Wednesday, July 8, 2015

THE JAPANESE INTERNMENT: HISTORY CLOSE TO HOME



President Franklin Roosevelt called December 7, 1941, the day Pearl Harbor was bombed, “a date that will live in infamy.” Historian Richard Reeves may have riffed on that phrase to call his new book Infamy: The Shocking Story of the Japanese American Internment in World War II. Reeves captures the history of arrest and relocation, as well as the stories of individuals and their families who were imprisoned in the 10 camps. The book is page-turning history at its best. Readers will likely gasp at the historic events and put themselves in the places of the internees, old and young, who were forced to leave homes, schools and businesses with just a few days’ notice and a few belongings.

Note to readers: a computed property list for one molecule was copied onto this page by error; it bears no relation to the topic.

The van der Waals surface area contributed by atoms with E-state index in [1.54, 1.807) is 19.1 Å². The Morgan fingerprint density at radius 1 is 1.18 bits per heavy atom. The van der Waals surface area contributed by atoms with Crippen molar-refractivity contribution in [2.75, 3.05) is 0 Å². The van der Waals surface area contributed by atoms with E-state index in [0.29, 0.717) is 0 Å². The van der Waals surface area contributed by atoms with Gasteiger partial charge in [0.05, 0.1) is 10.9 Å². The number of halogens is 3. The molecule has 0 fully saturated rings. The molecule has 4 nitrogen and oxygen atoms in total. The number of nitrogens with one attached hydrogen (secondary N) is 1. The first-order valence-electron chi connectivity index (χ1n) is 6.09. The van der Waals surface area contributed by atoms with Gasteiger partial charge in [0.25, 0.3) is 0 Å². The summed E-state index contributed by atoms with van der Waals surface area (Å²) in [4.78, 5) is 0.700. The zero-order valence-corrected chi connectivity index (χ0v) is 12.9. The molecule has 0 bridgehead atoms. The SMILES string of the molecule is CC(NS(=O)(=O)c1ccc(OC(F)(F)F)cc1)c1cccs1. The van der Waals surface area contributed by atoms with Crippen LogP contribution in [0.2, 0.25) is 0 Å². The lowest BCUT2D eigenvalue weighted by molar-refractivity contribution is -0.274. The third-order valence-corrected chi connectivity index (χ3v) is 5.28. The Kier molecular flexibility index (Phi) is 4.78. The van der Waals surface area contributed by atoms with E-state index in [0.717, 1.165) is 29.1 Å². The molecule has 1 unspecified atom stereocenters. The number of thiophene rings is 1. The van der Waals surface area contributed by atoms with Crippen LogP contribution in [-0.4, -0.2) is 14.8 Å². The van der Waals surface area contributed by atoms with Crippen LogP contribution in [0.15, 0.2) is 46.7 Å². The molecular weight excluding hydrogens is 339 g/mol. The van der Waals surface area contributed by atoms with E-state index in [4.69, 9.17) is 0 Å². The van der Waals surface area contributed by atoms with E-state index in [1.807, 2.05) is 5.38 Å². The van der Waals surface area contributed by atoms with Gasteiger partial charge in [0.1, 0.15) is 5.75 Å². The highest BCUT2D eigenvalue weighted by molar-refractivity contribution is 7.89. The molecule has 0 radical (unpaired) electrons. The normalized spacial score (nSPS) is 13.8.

The internment is quite startling in its disregard for civil rights. After Pearl Harbor, panic spread about the danger and disloyalty, even without proof, of Japanese Americans. Racism played a part in the eventual incarceration of more than 120,000 Japanese Americans who lived on the west coast.

As people were rounded up, they were placed in assembly centers before being shipped, via train, to the camps. Many Japanese Americans living locally in the San Gabriel Valley were sent to a center at Santa Anita Racetrack and lived in the horse stalls, in unbearable and unsanitary conditions. Nicknamed San Japanita, one youngster who lived there was George Takei, who went on gain fame acting the role of Mr. Sulu on the original Star Trek TV show.  
 
Reeves bring Infamy full circle as he describes how the government eventually allowed young people to prove their loyalty and volunteer for the military. The 442nd regiment, composed almost entirely of Japan Americans was one of most decorated brigades during World War II. The internment ended in 1945, but remains a heart-wrenching event in American history.

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